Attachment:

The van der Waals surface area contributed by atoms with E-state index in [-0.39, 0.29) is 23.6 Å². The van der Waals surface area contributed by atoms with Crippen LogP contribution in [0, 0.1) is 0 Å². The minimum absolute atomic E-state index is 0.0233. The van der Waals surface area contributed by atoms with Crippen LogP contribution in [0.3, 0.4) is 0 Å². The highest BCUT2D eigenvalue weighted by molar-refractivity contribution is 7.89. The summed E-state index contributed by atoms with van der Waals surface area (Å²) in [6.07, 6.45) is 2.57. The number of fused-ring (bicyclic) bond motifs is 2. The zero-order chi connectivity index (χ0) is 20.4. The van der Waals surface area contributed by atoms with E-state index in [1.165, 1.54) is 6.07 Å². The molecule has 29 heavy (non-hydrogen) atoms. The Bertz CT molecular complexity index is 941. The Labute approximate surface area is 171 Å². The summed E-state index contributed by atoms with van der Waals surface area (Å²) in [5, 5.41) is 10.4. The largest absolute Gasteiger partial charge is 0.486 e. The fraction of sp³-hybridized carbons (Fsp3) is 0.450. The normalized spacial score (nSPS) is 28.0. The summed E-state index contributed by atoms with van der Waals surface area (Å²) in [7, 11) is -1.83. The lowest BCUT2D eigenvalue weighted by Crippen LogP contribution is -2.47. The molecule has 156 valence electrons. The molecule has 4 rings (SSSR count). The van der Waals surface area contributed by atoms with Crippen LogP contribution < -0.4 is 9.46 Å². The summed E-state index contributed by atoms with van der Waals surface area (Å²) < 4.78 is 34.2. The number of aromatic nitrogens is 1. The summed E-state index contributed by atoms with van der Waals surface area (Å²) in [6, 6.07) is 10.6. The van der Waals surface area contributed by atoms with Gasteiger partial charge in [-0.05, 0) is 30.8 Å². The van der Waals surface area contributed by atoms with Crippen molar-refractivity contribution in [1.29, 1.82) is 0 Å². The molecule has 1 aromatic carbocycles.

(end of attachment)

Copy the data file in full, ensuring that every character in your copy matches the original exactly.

The van der Waals surface area contributed by atoms with E-state index in [-0.39, 0.29) is 23.6 Å². The van der Waals surface area contributed by atoms with Crippen LogP contribution in [0, 0.1) is 0 Å². The minimum absolute atomic E-state index is 0.0233. The van der Waals surface area contributed by atoms with Crippen LogP contribution in [0.3, 0.4) is 0 Å². The highest BCUT2D eigenvalue weighted by molar-refractivity contribution is 7.89. The summed E-state index contributed by atoms with van der Waals surface area (Å²) in [6.07, 6.45) is 2.57. The number of fused-ring (bicyclic) bond motifs is 2. The zero-order chi connectivity index (χ0) is 20.4. The van der Waals surface area contributed by atoms with E-state index in [1.165, 1.54) is 6.07 Å². The molecule has 29 heavy (non-hydrogen) atoms. The Bertz CT molecular complexity index is 941. The Labute approximate surface area is 171 Å². The summed E-state index contributed by atoms with van der Waals surface area (Å²) in [5, 5.41) is 10.4. The largest absolute Gasteiger partial charge is 0.486 e. The fraction of sp³-hybridized carbons (Fsp3) is 0.450. The normalized spacial score (nSPS) is 28.0. The summed E-state index contributed by atoms with van der Waals surface area (Å²) in [7, 11) is -1.83. The lowest BCUT2D eigenvalue weighted by Crippen LogP contribution is -2.47. The molecule has 156 valence electrons. The molecule has 4 rings (SSSR count). The van der Waals surface area contributed by atoms with Crippen LogP contribution < -0.4 is 9.46 Å². The summed E-state index contributed by atoms with van der Waals surface area (Å²) < 4.78 is 34.2. The number of aromatic nitrogens is 1. The summed E-state index contributed by atoms with van der Waals surface area (Å²) in [6, 6.07) is 10.6. The van der Waals surface area contributed by atoms with Gasteiger partial charge in [-0.05, 0) is 30.8 Å². The van der Waals surface area contributed by atoms with Crippen molar-refractivity contribution in [1.29, 1.82) is 0 Å². The molecule has 1 aromatic carbocycles.